Monday, March 09, 2009

Lessons We Have Learned in Leading Transformation (continued)

Paul Borden is the Executive Minister of Growing Healthy Churches, formerly American Baptist Churches of the West. This region of 220 congregations saw over 70% of their churches transformed and is now focusing on congregational reproduction through out the United States and around the world. Paul has been very helpful here in North Alabama in renewal. This week I continue with some of Paul’s thoughts on church change.

6. There are only two valid reasons for denominations to exist. One is to help congregations transform and the second is to help them reproduce. Denominations play other key managerial and administrative roles. But if the mission is not prominent in terms of how resources are expended in our nation and in nations around the world, then denominations have no right to exist.

7. Most pastors are unwilling as well as incapable of leading the kind of systemic change that is demonstrated in the story. This is why they need help to both know what to do and to have someone stand with them as they do it. The bottom line is all about leadership and pastors being willing to be or act like leaders who risk their jobs if necessary.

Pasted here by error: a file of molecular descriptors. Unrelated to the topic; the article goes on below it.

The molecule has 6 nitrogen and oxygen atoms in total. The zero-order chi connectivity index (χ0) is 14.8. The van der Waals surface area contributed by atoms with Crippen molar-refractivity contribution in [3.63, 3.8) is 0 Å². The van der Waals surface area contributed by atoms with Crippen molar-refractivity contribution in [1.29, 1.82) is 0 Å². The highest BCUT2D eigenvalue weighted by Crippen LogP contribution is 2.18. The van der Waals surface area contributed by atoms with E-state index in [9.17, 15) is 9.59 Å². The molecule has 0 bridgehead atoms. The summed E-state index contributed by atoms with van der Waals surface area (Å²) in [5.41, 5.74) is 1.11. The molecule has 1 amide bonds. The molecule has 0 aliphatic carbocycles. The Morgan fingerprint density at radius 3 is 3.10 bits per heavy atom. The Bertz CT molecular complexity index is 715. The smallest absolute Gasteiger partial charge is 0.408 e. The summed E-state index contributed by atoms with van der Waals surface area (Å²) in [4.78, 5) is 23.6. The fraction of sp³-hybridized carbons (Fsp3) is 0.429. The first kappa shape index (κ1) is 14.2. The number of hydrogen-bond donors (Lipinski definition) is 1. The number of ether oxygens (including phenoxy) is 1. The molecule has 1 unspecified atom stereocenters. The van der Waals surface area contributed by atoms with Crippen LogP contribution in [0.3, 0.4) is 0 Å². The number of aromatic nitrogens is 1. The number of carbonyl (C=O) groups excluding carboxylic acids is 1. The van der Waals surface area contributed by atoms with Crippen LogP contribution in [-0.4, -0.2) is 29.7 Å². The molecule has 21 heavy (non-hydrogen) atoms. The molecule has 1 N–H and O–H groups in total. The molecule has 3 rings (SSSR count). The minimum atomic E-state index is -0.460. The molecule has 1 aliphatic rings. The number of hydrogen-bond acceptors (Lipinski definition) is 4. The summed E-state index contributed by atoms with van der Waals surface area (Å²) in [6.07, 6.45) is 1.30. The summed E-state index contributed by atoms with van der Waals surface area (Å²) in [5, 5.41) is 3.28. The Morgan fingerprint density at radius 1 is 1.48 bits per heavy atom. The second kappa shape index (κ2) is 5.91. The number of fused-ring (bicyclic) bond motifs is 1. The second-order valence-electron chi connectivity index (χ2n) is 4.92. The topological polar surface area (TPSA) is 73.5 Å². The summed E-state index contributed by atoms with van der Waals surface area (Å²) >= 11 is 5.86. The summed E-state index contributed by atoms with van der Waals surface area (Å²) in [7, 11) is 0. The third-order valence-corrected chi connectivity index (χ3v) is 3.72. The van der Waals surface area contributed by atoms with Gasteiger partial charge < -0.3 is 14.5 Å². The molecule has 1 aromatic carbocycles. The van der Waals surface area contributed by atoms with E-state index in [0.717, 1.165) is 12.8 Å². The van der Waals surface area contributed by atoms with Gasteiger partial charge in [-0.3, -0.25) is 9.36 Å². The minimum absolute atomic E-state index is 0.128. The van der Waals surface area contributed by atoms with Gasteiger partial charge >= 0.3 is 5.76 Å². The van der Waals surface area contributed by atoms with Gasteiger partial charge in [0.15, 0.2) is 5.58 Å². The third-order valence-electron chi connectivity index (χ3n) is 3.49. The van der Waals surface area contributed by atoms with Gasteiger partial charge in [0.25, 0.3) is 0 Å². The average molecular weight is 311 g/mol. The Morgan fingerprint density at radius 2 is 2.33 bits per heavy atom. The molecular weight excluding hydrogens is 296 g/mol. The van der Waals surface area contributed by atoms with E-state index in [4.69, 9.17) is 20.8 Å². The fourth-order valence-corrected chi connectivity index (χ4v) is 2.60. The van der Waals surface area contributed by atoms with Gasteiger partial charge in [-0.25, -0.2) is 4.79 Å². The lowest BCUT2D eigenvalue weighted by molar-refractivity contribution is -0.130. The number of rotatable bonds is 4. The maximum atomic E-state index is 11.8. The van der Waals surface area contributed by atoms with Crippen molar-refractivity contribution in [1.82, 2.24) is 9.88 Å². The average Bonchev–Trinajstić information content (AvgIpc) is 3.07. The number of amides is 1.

8. The cost is terrible until one achieves the change. After the change comes, the pastor finally gets to lead ministry in ways that all pastors imagined they would when they entered seminary. However, the biggest cost to leading change is usually borne by the pastor and the pastor’s family.

9. There is a major difference between creating change that lead to systemic change and leading systemic change. However, the more pre-systemic change that is implemented the easier it will be to lead systemic change. Pastors, particularly those who do not have outside help may need to make small, incremental changes for one to five years before leading systemic change. However, once systemic change is initiated, the pastor has only from one to two years to make it happen. It may then take another three to five years to make sure the congregation does not go back to old ways of behaving.

10. Congregations who say they want change mean something different from what most pastors think. What congregations mean by wanting change is that they want more people in the church and more money in the budget as long as the culture of the congregations does not change and they can still be in control of how things are done. The biggest cost to any change is getting the congregation out of the hands of those who have been running the congregation for years. However, when such happens we have seen awesome results.

--From Transforming Power – Stories from Transformational Leaders for Encouragement and Inspiration. Complied and Edited by Hugh Ballou, Discipleship Resources, P.O. Box 340003, Nashville, TN 37203-0003

William H. Willimon

1 comment:

preacherman said...

I want you to know that I have enjoyed this series. It has helped in a huge way and think that if many pastors put this into practice they will avoid burn out and churches everywhere benifit.